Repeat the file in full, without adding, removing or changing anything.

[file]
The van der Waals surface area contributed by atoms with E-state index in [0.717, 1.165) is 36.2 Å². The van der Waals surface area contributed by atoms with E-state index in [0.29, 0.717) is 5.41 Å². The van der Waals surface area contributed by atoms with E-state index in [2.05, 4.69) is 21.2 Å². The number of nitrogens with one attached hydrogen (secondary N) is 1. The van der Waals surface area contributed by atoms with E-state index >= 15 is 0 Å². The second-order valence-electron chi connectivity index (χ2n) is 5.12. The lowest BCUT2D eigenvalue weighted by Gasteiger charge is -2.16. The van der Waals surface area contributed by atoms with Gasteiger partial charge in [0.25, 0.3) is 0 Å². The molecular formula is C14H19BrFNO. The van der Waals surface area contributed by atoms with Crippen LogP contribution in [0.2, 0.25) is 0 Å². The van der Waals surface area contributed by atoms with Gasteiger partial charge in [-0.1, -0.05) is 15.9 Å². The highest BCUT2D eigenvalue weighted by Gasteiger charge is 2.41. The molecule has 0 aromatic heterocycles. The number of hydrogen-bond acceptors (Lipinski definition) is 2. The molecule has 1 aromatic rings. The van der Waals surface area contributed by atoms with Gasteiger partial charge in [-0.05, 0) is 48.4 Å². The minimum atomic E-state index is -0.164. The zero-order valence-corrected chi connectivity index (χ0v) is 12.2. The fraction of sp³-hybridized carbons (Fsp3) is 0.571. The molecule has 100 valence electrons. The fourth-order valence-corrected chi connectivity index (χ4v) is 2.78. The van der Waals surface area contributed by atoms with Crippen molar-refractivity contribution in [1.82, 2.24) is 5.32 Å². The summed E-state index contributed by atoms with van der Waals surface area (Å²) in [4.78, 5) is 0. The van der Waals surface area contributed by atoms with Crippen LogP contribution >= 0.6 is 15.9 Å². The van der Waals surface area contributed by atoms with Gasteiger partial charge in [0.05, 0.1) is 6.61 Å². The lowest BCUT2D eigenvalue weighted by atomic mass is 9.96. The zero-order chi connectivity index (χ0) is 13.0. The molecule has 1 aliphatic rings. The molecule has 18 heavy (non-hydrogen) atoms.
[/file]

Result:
The van der Waals surface area contributed by atoms with E-state index in [0.717, 1.165) is 36.2 Å². The van der Waals surface area contributed by atoms with E-state index in [0.29, 0.717) is 5.41 Å². The van der Waals surface area contributed by atoms with E-state index in [2.05, 4.69) is 21.2 Å². The number of nitrogens with one attached hydrogen (secondary N) is 1. The van der Waals surface area contributed by atoms with E-state index >= 15 is 0 Å². The second-order valence-electron chi connectivity index (χ2n) is 5.12. The lowest BCUT2D eigenvalue weighted by Gasteiger charge is -2.16. The van der Waals surface area contributed by atoms with Gasteiger partial charge in [0.25, 0.3) is 0 Å². The molecular formula is C14H19BrFNO. The van der Waals surface area contributed by atoms with Crippen LogP contribution in [0.2, 0.25) is 0 Å². The van der Waals surface area contributed by atoms with Gasteiger partial charge in [-0.1, -0.05) is 15.9 Å². The highest BCUT2D eigenvalue weighted by Gasteiger charge is 2.41. The molecule has 0 aromatic heterocycles. The number of hydrogen-bond acceptors (Lipinski definition) is 2. The molecule has 1 aromatic rings. The van der Waals surface area contributed by atoms with Gasteiger partial charge in [-0.05, 0) is 48.4 Å². The minimum atomic E-state index is -0.164. The zero-order valence-corrected chi connectivity index (χ0v) is 12.2. The fraction of sp³-hybridized carbons (Fsp3) is 0.571. The molecule has 100 valence electrons. The fourth-order valence-corrected chi connectivity index (χ4v) is 2.78. The van der Waals surface area contributed by atoms with Crippen molar-refractivity contribution in [1.82, 2.24) is 5.32 Å². The summed E-state index contributed by atoms with van der Waals surface area (Å²) in [4.78, 5) is 0. The van der Waals surface area contributed by atoms with Crippen LogP contribution >= 0.6 is 15.9 Å². The van der Waals surface area contributed by atoms with Gasteiger partial charge in [0.05, 0.1) is 6.61 Å². The lowest BCUT2D eigenvalue weighted by atomic mass is 9.96. The zero-order chi connectivity index (χ0) is 13.0. The molecule has 1 aliphatic rings. The molecule has 18 heavy (non-hydrogen) atoms.